Defense Analysts Caution Against U.S. Troop Withdrawal in Afghanistan

November 20, 2020 by Tom Ramstack
Defense Analysts Caution Against U.S. Troop Withdrawal in Afghanistan
Acting Defense Secretary Christopher Miller speaks at the Pentagon in Washington. (Defense.gov via AP)

WASHINGTON — Defense analysts warned Congress Friday against the U.S. troop withdrawal in Afghanistan announced this week amid indications that radical Islamists could resume terrorist attacks.

They said further proof is needed that Taliban fighters would not try to seize control of Afghanistan before the Trump administration’s plan to cut troop numbers in half becomes a good idea.

“Absent a peace deal, the further withdrawal of U.S. forces will likely continue to shift the balance of power on the ground in the military campaign in favor of the Taliban and other militant groups, including al-Qaeda,” said Seth Jones, a senior adviser at the public policy foundation Center for Strategic and International Studies.

The House Armed Services Committee called the hearing in response to a Defense Department announcement days ago that the number of U.S. troops in Afghanistan would be dropped from about 5,000 to 2,500 by Jan. 15, only five days before the next presidential inauguration.


The announcement drew surprise from U.S. allies who worry that the Taliban and al- Qaeda might seek to establish another “caliphate” throughout the Mideast, perhaps using it as a base for terrorism against Western nations.

Without adequate U.S. air support, training and weaponry, the Afghan military would be unable to withstand an onslaught by the Taliban, according to three defense analysts who testified to the congressional committee.

The Defense Department appears to be switching to a small task force that seeks intelligence rather than military strikes for counterterrorism.

Jones and the other analysts called the revised strategy unrealistic.

“The drawdown will have an impact on the U.S. ability to train, advise and assist the Afghan national defense and security forces in the middle of the war against the Taliban,” Jones said.

Stephen Biddle, a senior fellow at the Council on Foreign Relations, said American troops provided a “critical bargaining chip” in the Afghan government’s peace negotiations with the Taliban. The negotiations have made little progress since September.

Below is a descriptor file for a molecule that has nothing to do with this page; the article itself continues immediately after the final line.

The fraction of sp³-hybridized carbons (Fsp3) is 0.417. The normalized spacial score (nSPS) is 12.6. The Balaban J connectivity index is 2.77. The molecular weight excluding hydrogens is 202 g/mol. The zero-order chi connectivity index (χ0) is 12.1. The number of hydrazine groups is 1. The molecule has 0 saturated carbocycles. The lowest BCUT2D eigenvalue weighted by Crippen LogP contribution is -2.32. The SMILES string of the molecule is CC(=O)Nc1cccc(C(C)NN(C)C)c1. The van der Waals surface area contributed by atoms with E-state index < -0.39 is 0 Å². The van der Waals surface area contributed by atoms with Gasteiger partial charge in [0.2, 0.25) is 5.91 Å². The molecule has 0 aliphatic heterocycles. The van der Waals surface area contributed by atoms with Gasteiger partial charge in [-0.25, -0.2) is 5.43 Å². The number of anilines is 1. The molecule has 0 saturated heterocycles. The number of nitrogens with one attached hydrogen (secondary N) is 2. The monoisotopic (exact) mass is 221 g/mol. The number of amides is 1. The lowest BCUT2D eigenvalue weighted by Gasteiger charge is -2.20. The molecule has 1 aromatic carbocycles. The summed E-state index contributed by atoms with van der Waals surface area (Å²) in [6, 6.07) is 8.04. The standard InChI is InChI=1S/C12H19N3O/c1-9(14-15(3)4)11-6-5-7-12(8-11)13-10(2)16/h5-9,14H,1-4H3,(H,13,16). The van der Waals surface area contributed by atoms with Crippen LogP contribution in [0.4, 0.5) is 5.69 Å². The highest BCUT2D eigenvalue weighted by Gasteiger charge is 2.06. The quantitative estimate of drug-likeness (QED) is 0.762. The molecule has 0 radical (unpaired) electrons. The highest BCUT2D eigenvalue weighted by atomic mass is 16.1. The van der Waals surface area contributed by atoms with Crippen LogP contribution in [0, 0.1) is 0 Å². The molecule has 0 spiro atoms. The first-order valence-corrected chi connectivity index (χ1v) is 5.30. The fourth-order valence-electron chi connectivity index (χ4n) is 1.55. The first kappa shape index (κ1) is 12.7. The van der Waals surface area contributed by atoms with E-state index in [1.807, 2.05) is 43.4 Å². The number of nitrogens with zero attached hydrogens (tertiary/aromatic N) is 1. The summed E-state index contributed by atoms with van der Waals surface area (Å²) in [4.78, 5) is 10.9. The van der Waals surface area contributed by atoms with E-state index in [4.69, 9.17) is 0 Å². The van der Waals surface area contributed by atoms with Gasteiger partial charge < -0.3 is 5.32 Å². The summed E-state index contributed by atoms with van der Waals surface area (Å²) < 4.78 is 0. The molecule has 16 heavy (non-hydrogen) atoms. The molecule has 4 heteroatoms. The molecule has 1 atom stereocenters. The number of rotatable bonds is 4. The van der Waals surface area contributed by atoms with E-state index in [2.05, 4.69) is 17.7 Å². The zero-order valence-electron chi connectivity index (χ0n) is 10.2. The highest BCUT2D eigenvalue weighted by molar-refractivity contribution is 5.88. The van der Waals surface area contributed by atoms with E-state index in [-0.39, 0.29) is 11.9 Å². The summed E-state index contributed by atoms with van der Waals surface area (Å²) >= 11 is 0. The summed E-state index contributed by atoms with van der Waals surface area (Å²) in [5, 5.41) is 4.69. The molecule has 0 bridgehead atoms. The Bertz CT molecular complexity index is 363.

“We should be prepared to withdraw those troops entirely in exchange for negotiating concessions from the Taliban precisely in order to increase our ability to get such concessions,” Biddle said.

The congressional witnesses said ongoing Taliban violence demonstrates the need for caution.

In an example this month, small arms fire from Taliban fighters near the Afghani provincial capital of Kandahar escalated within days to heavy artillery. Thousands of the fighters then moved into the region.

They were expelled by intense U.S. air strikes followed by an Afghan military counterattack. The commander of the national police in the region later said the air strikes were the only reason the Taliban were pushed out.

The nearby Kandahar Airfield that helped with the air strikes is scheduled to be closed during the U.S. troop withdrawals in the next two months.

Members of the House Armed Services Committee generally agreed the U.S. military presence in Afghanistan helped to halt the worst of Islamic terrorism. However, they also said the American public wants the U.S. military engagement to end after 19 years in the region.

Rep. Adam Smith, D-Wash., chairman of the committee, said he favors a smaller U.S. military presence in Afghanistan, especially considering it could fuel a backlash of anti-American sentiment.

“We would be in a better place if we did not have to have our troops in foreign countries,” Smith said.

However, he worries that a troop withdrawal might lead to a return of terrorism similar to the Sept. 11, 2001 attacks.


“It is not debatable that threat is there,” Smith said. “The question is, where do we go from here?”

Rep. Mac Thornberry, R-Texas, added, “The terrorist threat has not gone away. It is one of the challenges of our time that we have to worry about this wide range of threats.”

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